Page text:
Stews are a staple the British kitchen, and lamb stew in particular holds a special place in many British hearts. There are many regional variations. Lancashire Hotpot is a lamb stew topped with sliced potato, baked until the lamb (a working muscle, some kidney, and traditionally oyster) is tender and the potatoes are brown on top. Scouse is a Liverpudlian institution, made with lamb or beef, and is rooted in the tradition of Northern European sailors. Across the Irish Sea, Irish Stew, made from lamb or mutton with onions and potatoes, graces the tables of families in the North, South and everywhere between.
Here we’re making a lamb stew adapted from a recipe in Michael Smith’s 1973 cookbook, Fine English Cookery. Slightly unusual but excellent features include adding lemon zest at the beginning, adding the onions (browned in butter) half way through, and adding the diced fresh tomatoes at the end of cooking. The result is a lamb stew oozing with richness, that still somehow tastes light and fresh. Check out the recipe below!
First, coat the diced lamb with half the seasoned flour and brown in batches in the pan. It’s important not to overcrowd the pan, otherwise the lamb will steam instead of brown.
When the lamb is all browned, set aside and add the carrots and celery, season and cook until they release their moisture and begin to brown. During this time, make sure to scrape the bottom of the pan to release the fond left behind by the lamb and get all that flavour into the sauce.
Next, add the lamb back to the pan, along with the lemon zest, rosemary, garlic, chilli flakes, the remainder of the seasoned flour and half the butter, and give it a good mix. Add the chicken stock, bring to a simmer, put a lid on it and transfer to a preheated 375˚F/190˚C oven for 1½ hours.
In the meantime, it’s time to brown your onions off. Today we’re using green onions that are quite thin, but it is better to use the ones with bulbous whites. Pearl onions are also a good substitute. Fry the onions gently in butter with a pinch of salt and the sugar, until take on a nice golden colour. Add them to the lamb stew with 45 minutes left to go (half way through cooking).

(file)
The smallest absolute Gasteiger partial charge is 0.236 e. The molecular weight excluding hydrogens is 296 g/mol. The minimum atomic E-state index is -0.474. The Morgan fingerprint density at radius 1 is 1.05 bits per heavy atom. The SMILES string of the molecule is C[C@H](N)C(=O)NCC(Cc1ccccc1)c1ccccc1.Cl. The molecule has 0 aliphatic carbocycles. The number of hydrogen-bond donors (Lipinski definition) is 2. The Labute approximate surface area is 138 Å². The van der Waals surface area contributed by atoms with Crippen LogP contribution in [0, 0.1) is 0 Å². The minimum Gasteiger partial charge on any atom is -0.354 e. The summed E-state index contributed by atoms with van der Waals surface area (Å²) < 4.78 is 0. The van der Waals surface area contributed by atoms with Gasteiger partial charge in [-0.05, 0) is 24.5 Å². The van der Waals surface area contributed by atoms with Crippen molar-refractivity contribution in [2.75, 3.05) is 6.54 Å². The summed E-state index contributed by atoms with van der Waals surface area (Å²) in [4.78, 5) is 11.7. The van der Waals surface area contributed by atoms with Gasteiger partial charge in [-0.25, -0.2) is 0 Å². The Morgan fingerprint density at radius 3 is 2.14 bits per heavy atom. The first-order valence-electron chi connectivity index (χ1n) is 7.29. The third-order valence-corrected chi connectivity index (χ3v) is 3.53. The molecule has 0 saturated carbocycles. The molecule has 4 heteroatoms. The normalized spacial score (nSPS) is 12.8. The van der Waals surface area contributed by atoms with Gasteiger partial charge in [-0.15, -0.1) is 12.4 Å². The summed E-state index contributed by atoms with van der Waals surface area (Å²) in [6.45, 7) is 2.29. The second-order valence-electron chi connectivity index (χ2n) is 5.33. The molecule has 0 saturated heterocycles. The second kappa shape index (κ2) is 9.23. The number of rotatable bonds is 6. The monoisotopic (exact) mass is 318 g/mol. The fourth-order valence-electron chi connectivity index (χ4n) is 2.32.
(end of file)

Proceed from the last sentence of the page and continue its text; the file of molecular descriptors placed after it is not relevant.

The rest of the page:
Finally, when the 1½ hours are up, take your stew from the oven and stir in the diced tomatoes, the parsley, and the rest of the butter. Now serve to your delighted family/guests alongside mashed potato, rice, or crusty bread.
SERVES: 6 PREP: 15 minutes COOK: 1¾ hours TOTAL: 2 hours
1½ lb lamb shoulder, diced into 1½ inch cubes
4 tbsp seasoned flour
4 medium carrots, diced
4 ribs celery, diced
1 cup butter
The grated zest of 1 lemon
A couple of sprigs of rosemary
4 garlic cloves, crushed
2 tsp chilli flakes, not too spicy (here we’re using half Aleppo Pepper, half Urfa Biber, but cayenne or regular chilli flakes will also work well)
4 cups chicken stock
Around 20 green onions, white parts with a little green (or pearl onions)
1 tbsp sugar
3 large tomatoes, peeled, seeds removed, and diced
½ cup chopped parsley
1) Coat the diced lamb with half the seasoned flour, and brown in batches in a pan.
2) After all the lamb is browned, set it aside and cook the carrots and celery until they begin to release their liquid, scraping the fond of the bottom of the pan and into the developing sauce.
3) Add the lamb back to the pan, along with the lemon zest, rosemary, garlic, chilli flakes, the remainder of the seasoned flour, and half the butter. Give it a good stir.
4) Add the chicken stock, bring to a simmer, season to taste, and transfer to a preheated 375˚F/190˚C oven for approximately 1½ hours.
5) While the stew is in the oven, brown the green onions in the remaining butter with some salt and the sugar. Add the onions to the stew half-way through it’s cooking, with 45 minutes to go.
6) Finally, after 1½ hours is up, take the stew form the oven and stir in the tomatoes, parsley and remaining butter. Now enjoy your delicious lamb stew!
Serve alone, with mashed potato, rice, or a good loaf of bread to mop up the gravy.